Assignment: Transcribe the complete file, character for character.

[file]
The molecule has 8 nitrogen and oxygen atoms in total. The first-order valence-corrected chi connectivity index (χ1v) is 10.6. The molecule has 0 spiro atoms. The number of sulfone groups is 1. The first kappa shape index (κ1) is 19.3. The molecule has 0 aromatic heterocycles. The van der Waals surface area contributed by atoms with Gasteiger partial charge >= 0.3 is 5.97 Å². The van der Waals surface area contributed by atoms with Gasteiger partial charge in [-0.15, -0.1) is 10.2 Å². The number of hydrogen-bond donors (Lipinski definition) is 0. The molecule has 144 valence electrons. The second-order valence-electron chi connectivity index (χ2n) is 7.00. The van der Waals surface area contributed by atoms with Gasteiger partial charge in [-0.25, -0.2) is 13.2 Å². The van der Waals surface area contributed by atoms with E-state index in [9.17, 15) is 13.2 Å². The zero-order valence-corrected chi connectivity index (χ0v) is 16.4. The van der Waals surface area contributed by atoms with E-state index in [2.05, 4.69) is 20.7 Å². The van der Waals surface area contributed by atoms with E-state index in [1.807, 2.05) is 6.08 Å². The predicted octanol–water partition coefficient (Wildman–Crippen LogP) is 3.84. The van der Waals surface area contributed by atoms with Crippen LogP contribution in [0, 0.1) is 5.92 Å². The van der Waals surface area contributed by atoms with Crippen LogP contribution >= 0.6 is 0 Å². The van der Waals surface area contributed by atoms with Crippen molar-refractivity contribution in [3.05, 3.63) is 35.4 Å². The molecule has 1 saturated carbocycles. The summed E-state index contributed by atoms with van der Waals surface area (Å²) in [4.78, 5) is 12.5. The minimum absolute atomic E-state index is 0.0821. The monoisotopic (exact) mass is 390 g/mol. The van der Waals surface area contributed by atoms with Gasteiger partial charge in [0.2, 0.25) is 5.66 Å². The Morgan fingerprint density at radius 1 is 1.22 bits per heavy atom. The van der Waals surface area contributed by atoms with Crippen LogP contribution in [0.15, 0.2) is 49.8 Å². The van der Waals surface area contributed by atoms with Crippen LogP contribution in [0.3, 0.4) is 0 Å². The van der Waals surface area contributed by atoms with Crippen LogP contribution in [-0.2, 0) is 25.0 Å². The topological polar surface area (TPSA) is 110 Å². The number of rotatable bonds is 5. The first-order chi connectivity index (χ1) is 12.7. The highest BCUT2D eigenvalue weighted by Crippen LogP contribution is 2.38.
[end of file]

The molecule has 8 nitrogen and oxygen atoms in total. The first-order valence-corrected chi connectivity index (χ1v) is 10.6. The molecule has 0 spiro atoms. The number of sulfone groups is 1. The first kappa shape index (κ1) is 19.3. The molecule has 0 aromatic heterocycles. The van der Waals surface area contributed by atoms with Gasteiger partial charge >= 0.3 is 5.97 Å². The van der Waals surface area contributed by atoms with Gasteiger partial charge in [-0.15, -0.1) is 10.2 Å². The number of hydrogen-bond donors (Lipinski definition) is 0. The molecule has 144 valence electrons. The second-order valence-electron chi connectivity index (χ2n) is 7.00. The van der Waals surface area contributed by atoms with Gasteiger partial charge in [-0.25, -0.2) is 13.2 Å². The van der Waals surface area contributed by atoms with E-state index in [9.17, 15) is 13.2 Å². The zero-order valence-corrected chi connectivity index (χ0v) is 16.4. The van der Waals surface area contributed by atoms with E-state index in [2.05, 4.69) is 20.7 Å². The van der Waals surface area contributed by atoms with E-state index in [1.807, 2.05) is 6.08 Å². The predicted octanol–water partition coefficient (Wildman–Crippen LogP) is 3.84. The van der Waals surface area contributed by atoms with Crippen LogP contribution in [0, 0.1) is 5.92 Å². The van der Waals surface area contributed by atoms with Crippen LogP contribution >= 0.6 is 0 Å². The van der Waals surface area contributed by atoms with Crippen molar-refractivity contribution in [3.05, 3.63) is 35.4 Å². The molecule has 1 saturated carbocycles. The summed E-state index contributed by atoms with van der Waals surface area (Å²) in [4.78, 5) is 12.5. The minimum absolute atomic E-state index is 0.0821. The monoisotopic (exact) mass is 390 g/mol. The van der Waals surface area contributed by atoms with Gasteiger partial charge in [0.2, 0.25) is 5.66 Å². The Morgan fingerprint density at radius 1 is 1.22 bits per heavy atom. The van der Waals surface area contributed by atoms with Crippen LogP contribution in [0.15, 0.2) is 49.8 Å². The van der Waals surface area contributed by atoms with Crippen LogP contribution in [0.3, 0.4) is 0 Å². The van der Waals surface area contributed by atoms with Crippen LogP contribution in [-0.2, 0) is 25.0 Å². The topological polar surface area (TPSA) is 110 Å². The number of rotatable bonds is 5. The first-order chi connectivity index (χ1) is 12.7. The highest BCUT2D eigenvalue weighted by Crippen LogP contribution is 2.38.